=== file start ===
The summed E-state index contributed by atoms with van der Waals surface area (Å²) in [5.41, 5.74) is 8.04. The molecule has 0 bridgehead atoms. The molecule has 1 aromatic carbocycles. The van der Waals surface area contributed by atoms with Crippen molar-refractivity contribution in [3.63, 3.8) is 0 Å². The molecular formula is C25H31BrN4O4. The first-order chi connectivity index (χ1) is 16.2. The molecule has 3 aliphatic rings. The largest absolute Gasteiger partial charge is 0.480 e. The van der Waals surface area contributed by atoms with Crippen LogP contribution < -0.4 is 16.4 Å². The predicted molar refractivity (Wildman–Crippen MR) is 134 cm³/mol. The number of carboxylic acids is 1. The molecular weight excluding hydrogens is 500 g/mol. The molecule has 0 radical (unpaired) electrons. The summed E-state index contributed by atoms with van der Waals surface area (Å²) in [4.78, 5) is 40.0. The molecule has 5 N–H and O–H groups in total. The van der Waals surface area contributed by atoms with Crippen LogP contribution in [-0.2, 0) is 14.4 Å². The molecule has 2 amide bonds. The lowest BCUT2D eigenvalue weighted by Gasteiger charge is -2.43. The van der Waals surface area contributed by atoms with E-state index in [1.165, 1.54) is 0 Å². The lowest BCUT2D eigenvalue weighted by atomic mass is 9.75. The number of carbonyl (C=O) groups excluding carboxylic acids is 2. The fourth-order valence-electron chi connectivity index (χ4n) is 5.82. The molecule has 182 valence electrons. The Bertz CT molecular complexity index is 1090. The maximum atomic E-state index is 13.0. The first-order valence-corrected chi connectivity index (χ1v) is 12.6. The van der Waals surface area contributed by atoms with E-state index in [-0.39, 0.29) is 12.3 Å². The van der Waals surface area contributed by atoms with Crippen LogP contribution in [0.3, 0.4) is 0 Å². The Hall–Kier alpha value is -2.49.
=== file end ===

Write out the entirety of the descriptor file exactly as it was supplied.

The summed E-state index contributed by atoms with van der Waals surface area (Å²) in [5.41, 5.74) is 8.04. The molecule has 0 bridgehead atoms. The molecule has 1 aromatic carbocycles. The van der Waals surface area contributed by atoms with Crippen molar-refractivity contribution in [3.63, 3.8) is 0 Å². The molecular formula is C25H31BrN4O4. The first-order chi connectivity index (χ1) is 16.2. The molecule has 3 aliphatic rings. The largest absolute Gasteiger partial charge is 0.480 e. The van der Waals surface area contributed by atoms with Crippen LogP contribution < -0.4 is 16.4 Å². The predicted molar refractivity (Wildman–Crippen MR) is 134 cm³/mol. The number of carboxylic acids is 1. The molecular weight excluding hydrogens is 500 g/mol. The molecule has 0 radical (unpaired) electrons. The summed E-state index contributed by atoms with van der Waals surface area (Å²) in [4.78, 5) is 40.0. The molecule has 5 N–H and O–H groups in total. The van der Waals surface area contributed by atoms with Crippen LogP contribution in [-0.2, 0) is 14.4 Å². The molecule has 2 amide bonds. The lowest BCUT2D eigenvalue weighted by Gasteiger charge is -2.43. The van der Waals surface area contributed by atoms with E-state index in [1.165, 1.54) is 0 Å². The lowest BCUT2D eigenvalue weighted by atomic mass is 9.75. The number of carbonyl (C=O) groups excluding carboxylic acids is 2. The fourth-order valence-electron chi connectivity index (χ4n) is 5.82. The molecule has 182 valence electrons. The Bertz CT molecular complexity index is 1090. The maximum atomic E-state index is 13.0. The first-order valence-corrected chi connectivity index (χ1v) is 12.6. The van der Waals surface area contributed by atoms with E-state index in [-0.39, 0.29) is 12.3 Å². The van der Waals surface area contributed by atoms with Crippen LogP contribution in [0.3, 0.4) is 0 Å². The Hall–Kier alpha value is -2.49.